Plunge in oil prices may lead to deferred chem purchases

Author: Al Greenwood


HOUSTON (ICIS)--The sharp drop in oil prices could lead to deferred chemical purchase, as buyers may wait for the decline to trickle downstream, US market participants said on Wednesday.

Oil prices gave up most of their gains from Tuesday. Brent closed at $35.79 and WTI closed at $32.98.

The Energy Information Administration (EIA) expects second-quarter prices for Brent will be $37/bbl before rising to $42/bbl in the second half of the year.

A phenol source said some customers could wait for lower prices to emerge, because the large drop in crude prices would put pressure on benzene. Benzene is used to make phenol.

A polycarbonate (PC) market participant said it is seeing a lack of activity following the crash in crude oil prices.

“Everybody wants to wait. They think the prices will keep falling,” the participant said.

Crude’s plummet has some base-oils buyers on the sidelines, waiting for lower prices if the decline is sustained. Because demand has been weak, many buyers are not in a rush to secure material.

Other market participants noted a generally pessimistic mood.

An acrylates buyer said, “I’ve been talking to [intermediates] producers, and there is not much optimism. Most see the markets down in the months ahead, except for the paint guys, who are doing OK – maybe flat to a little better.”

For oleochemicals, market players are eyeing southeast Asia to see if the low crude oil price environment will disrupt Indonesia and Malaysia’s plans to implement 30% (B30) and 20% (B20) biodiesel blending mandates.

As biodiesel competes with diesel and gasoline in fuels markets, persistent low crude oil prices may increase the financial pressure on these governments to subsidise the mandates.

Producers are also increasingly challenged to offset the subsidies with revenue from feedstock palm oil exports amid muted demand for edible oils in China and elsewhere as a result of the coronavirus.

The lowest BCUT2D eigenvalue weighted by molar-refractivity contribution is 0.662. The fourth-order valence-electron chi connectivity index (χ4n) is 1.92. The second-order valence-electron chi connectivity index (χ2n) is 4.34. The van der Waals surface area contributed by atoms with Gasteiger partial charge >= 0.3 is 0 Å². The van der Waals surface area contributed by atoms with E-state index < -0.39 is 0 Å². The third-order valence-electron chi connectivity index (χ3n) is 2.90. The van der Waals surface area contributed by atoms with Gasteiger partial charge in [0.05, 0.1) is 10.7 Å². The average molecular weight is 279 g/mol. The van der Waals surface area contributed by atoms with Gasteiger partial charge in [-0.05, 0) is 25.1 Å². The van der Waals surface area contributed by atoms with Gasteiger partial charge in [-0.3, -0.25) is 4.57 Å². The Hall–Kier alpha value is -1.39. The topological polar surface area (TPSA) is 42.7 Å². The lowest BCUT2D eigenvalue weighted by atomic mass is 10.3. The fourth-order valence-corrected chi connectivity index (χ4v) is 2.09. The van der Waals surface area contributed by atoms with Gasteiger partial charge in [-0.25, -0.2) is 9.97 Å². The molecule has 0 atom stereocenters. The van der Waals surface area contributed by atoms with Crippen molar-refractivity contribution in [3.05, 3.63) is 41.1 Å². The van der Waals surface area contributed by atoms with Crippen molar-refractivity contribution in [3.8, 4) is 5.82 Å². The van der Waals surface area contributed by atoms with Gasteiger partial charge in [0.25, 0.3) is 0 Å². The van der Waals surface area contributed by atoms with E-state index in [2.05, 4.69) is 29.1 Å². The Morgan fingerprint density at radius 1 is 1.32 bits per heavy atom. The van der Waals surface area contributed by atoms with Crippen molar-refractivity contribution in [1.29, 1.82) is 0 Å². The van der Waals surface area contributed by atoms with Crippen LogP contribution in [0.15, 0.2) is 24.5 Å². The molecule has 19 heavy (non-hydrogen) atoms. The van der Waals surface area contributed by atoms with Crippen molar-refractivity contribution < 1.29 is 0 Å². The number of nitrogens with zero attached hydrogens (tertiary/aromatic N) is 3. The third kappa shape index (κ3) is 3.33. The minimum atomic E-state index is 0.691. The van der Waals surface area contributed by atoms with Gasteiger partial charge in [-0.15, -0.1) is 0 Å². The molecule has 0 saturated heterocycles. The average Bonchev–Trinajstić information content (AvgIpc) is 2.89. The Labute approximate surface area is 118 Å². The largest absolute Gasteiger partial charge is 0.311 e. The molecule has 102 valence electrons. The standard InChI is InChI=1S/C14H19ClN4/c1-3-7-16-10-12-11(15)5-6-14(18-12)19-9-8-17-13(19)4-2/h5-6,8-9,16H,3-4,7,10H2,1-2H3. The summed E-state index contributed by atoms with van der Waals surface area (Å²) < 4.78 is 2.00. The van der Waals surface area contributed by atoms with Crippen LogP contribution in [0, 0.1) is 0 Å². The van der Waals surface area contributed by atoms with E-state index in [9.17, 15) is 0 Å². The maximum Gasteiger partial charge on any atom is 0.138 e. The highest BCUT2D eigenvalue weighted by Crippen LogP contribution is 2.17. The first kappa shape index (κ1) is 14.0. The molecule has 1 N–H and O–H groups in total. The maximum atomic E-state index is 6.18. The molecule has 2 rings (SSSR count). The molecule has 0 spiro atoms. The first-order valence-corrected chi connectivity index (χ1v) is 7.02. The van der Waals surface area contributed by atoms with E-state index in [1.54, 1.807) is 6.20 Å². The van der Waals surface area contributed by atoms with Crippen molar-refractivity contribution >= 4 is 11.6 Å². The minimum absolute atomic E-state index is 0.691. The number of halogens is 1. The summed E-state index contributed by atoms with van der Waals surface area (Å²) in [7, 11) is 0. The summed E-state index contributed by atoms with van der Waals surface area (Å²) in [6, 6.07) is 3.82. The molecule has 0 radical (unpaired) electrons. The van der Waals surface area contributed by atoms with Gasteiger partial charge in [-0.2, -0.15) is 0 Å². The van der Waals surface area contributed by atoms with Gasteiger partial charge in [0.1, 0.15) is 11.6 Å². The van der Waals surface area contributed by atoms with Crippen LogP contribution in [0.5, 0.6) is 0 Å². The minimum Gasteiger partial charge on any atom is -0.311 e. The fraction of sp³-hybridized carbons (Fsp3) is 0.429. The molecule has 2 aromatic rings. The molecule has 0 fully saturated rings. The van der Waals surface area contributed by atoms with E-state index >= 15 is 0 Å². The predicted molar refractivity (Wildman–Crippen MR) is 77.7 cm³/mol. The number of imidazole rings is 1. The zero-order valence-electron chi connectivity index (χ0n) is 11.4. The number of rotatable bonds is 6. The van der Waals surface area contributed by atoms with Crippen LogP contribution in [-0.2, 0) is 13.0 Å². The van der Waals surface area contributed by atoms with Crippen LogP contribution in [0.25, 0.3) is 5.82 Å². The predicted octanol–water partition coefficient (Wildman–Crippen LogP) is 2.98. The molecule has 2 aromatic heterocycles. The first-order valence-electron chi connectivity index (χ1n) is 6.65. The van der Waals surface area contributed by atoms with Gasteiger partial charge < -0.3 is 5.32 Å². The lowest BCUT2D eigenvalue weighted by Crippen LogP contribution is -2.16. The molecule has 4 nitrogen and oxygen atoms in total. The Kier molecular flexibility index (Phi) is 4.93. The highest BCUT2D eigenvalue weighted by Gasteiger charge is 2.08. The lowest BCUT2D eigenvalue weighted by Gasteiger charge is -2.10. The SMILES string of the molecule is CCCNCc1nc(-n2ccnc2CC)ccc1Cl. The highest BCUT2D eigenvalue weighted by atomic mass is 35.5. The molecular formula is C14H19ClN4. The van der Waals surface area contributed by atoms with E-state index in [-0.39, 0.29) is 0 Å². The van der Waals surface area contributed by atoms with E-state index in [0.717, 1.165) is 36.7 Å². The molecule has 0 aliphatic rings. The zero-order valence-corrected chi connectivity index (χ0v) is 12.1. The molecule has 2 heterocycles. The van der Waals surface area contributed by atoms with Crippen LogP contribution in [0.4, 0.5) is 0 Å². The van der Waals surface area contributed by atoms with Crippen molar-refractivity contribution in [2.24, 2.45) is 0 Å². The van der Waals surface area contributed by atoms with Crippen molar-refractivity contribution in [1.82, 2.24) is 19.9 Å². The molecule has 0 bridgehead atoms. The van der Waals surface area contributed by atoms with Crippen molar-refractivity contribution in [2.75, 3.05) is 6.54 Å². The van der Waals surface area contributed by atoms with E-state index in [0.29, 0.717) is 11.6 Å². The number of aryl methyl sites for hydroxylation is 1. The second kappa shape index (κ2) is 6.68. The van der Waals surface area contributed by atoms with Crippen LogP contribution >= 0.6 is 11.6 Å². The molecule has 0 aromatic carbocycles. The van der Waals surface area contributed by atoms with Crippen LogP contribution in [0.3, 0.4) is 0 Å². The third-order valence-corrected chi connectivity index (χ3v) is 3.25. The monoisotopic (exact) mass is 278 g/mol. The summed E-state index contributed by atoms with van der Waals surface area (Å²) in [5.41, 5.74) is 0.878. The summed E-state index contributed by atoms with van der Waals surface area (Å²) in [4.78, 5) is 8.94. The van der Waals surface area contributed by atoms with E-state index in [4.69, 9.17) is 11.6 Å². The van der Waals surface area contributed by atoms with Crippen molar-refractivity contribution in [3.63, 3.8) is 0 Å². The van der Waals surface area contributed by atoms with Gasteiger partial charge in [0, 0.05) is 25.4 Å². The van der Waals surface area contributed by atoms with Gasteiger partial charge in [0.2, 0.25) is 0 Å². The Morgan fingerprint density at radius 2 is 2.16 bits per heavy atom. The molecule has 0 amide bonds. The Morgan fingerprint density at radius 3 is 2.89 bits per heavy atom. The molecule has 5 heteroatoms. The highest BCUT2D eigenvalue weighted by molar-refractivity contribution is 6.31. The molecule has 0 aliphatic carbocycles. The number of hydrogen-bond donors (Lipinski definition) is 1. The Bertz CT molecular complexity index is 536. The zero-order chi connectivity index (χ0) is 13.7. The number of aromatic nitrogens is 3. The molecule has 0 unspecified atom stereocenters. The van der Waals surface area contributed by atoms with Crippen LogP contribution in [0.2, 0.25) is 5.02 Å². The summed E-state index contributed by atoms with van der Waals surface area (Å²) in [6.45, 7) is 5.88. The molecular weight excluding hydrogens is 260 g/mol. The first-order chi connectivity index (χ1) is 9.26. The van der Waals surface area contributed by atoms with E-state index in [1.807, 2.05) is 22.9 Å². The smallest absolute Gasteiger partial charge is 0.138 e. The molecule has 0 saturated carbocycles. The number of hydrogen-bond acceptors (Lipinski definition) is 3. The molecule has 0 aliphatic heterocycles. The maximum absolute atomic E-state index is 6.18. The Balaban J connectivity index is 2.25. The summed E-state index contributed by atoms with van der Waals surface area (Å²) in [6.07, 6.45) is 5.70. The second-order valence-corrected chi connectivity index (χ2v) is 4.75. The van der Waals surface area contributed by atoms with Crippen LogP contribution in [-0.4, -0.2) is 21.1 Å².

If the biodiesel mandates are not fulfilled, it could have an effect on glycerine markets. Glycerine is a byproduct of biodiesel production. Lower biodiesel production would also result in lower output of crude glycerine, pressuring global markets.

One market that is perking up is isopropanol (IPA), since it is used to make sanitiser.

In Europe, IPA prices have skyrocketed. Spot prices for technical IPA doubled in the past week, and pharmaceutical IPA prices increased almost as much. By comparison, prices in the US are up by about 10% to 13.5% over a longer time period.

One reason for the relatively muted reaction in US markets is due to the lack of ethanol in European markets, relative to the US. In the US, ethanol can be generally be substituted for IPA in hand sanitisers.  However, since ethanol is not as prevalent in Europe, it cannot be as easily substituted there.

Demand for hand sanitisers is booming worldwide right now due to fears about coronavirus (Covid-19).

Additional reporting by Larry Terry, Deniz Koray, Lucas Hall, Amanda Hay, Adam Yanelli and Tarun Raizada

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